New funding for CSG water research

UNIVERSITY of Queensland researchers have won funding to investigate a key element that could compromise the life of LNG operators’ desalination plants, and help other related technologies globally.
New funding for CSG water research New funding for CSG water research New funding for CSG water research New funding for CSG water research New funding for CSG water research

Dr Steven Pratt.

 
The project, a collaboration with Australia Pacific LNG, Gladstone LNG operator Santos and Shell, is one of four resource sector innovation projects being backed by the Australian Research Council to the tune of $1.875 million.
 
The government changed its selection process for the Linkage Projects scheme, a key initiative of the National Innovation and Science Agenda.
 
The Linkage funding was part of the federal government's response to the country's "appalling" reputation internationally for collaboration between industry and higher education research, where Australia ranks last out of all 33 OECD nations for collaboration. 
 
Under the previous selection process, researchers and their partners submitted proposals once a year then waited up to nine months for the announcement of funding outcomes. 
 
The grants announced yesterday were approved in less than half that time. 
 
"The changes we've made to the way these research projects are assessed means outcomes are announced sooner and researchers and businesses can collaborate as the opportunities arise," Education and Training Minister Simon Birmingham said yesterday.
 
UQ won three of four grants from the council.
It two other grants to UQ were $550,000 to achieve more efficient and economic mineral separation and metal extraction in collaboration with Newcrest Mining, Vega Industries and Sierra Gorda SCM; and $195,000 for a project with BHP Billiton to provide fundamental technical information on the behaviour of different iron ores.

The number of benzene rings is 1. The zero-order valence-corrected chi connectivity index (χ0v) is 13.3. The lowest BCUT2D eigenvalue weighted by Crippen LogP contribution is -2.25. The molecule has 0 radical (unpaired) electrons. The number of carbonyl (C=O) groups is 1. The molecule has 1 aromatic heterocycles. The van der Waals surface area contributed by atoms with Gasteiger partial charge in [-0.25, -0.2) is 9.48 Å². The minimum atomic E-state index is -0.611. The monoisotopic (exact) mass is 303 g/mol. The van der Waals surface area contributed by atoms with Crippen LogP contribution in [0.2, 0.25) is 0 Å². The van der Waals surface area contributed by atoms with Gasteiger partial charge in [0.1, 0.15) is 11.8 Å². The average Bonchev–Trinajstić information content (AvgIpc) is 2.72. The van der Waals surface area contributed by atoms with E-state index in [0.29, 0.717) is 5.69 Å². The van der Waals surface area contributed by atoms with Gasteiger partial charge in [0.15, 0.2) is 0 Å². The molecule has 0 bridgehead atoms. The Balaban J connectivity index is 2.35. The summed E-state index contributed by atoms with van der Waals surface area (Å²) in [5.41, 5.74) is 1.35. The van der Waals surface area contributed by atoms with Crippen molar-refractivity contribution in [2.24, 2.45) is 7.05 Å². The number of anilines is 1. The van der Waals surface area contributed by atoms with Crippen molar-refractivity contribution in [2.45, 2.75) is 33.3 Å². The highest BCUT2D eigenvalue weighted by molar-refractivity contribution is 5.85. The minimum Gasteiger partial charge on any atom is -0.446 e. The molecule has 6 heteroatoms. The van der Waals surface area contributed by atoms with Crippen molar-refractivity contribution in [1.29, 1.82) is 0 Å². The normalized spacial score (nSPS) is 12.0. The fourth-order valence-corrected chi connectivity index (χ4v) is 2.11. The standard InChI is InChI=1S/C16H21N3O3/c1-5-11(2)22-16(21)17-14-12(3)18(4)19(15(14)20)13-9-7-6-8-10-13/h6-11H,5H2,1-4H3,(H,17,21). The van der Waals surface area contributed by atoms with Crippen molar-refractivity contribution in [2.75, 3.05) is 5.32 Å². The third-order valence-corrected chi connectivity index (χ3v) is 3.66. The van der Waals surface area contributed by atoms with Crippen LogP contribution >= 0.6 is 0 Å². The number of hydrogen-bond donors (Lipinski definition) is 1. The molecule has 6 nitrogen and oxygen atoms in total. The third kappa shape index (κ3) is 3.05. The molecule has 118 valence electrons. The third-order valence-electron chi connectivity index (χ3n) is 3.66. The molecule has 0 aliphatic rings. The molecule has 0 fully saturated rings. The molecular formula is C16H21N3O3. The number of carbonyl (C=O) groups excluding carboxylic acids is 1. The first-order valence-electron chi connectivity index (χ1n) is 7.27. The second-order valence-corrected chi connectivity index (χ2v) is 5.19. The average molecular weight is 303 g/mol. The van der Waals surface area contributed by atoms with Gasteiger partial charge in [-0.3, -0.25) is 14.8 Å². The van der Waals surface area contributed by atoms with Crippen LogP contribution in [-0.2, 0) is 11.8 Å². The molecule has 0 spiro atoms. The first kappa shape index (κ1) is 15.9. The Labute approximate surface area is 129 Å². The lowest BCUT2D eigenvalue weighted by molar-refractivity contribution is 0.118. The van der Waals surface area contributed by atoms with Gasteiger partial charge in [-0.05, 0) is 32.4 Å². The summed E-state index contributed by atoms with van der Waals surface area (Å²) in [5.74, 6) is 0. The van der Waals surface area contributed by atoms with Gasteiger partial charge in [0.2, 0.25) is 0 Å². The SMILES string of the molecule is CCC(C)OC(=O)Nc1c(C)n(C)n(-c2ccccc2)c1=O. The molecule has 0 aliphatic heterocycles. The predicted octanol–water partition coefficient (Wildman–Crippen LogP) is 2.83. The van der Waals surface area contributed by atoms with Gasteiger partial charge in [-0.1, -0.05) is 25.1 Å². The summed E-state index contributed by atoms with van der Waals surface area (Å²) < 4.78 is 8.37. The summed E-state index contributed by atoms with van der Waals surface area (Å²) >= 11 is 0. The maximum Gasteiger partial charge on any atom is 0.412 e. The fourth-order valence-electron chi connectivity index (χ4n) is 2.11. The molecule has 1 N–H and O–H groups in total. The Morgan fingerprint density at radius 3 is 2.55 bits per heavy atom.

The final grant was for $675,000 to the University of Wollongong to study rail track stability, in collaboration with Infra Tech, Geoharbour Group, Coffey Geotechnics, SMEC Australia and the Australasian Centre for Rail Innovation.
 
"It's clear the projects the University of Queensland will work on with Santos, BHP, Newcrest and a range of others have enormous potential benefits for the mining industry in the Sunshine State and across the country and I'm pleased we've been able to inject funding for that research so quickly," Birmingham said.
 
UQ's Dr Steven Pratt told Energy News that his research was aimed at improving the performance of CSG desalination plants, which can be compromised by silica and other compounds.
 
"We're trying to understand how that comes out as solution and how and why it sticks to certain surfaces," he said.
 
Operators are required to remove salt from the produced CSG water, and do so through a well-understood conventional desalination process that was developed to treat seawater.
 
Dr Pratt said the desalination plants already do an excellent job in producing clean water, "but if you invest in that infrastructure you want to ensure it operates as efficiently as possible".
 
He said that while his research could result in higher recovery rates for water the focus is on improving throughput of the desalination circuit before compounds produced with the CSG-associated water clog up the membranes.
 
Improving the operation of the infrastructure in the Surat-Bowen basin fields could have flow-on benefits before the gas is compressed and sent to Curtis Island for liquefaction.
 
"This would be the case not just for CSG development, but for any kind of desalination around the world for managing sea water or groundwater where there can be a high silica content - one of the scaling compounds we're interested in - or silica-based material," Dr Pratt said.
 
"When this compound is concentrated as it would be in any desalination plant it can come out as solution and adhere to surfaces. The more we understand about that it means we can run the plant longer and more smoothly without that material coming out and needing to be removed off surfaces.
 
"This is an extra cost to the operator. The risks of not understanding this is that they run the plants conservatively to protect against this problem and then you're not treating as much water as you could if you understand the chemistry."
 
The project is also being undertaken in collaboration with a small water membrane company in Queensland called Water Futures, experts from which have PhDs from UQ.
 
Dr Pratt's team earlier won ARC for a small three-year project trying to understand the presence of silica in the water.
 
The new funding is for three years, and the project is due to start mid-2017.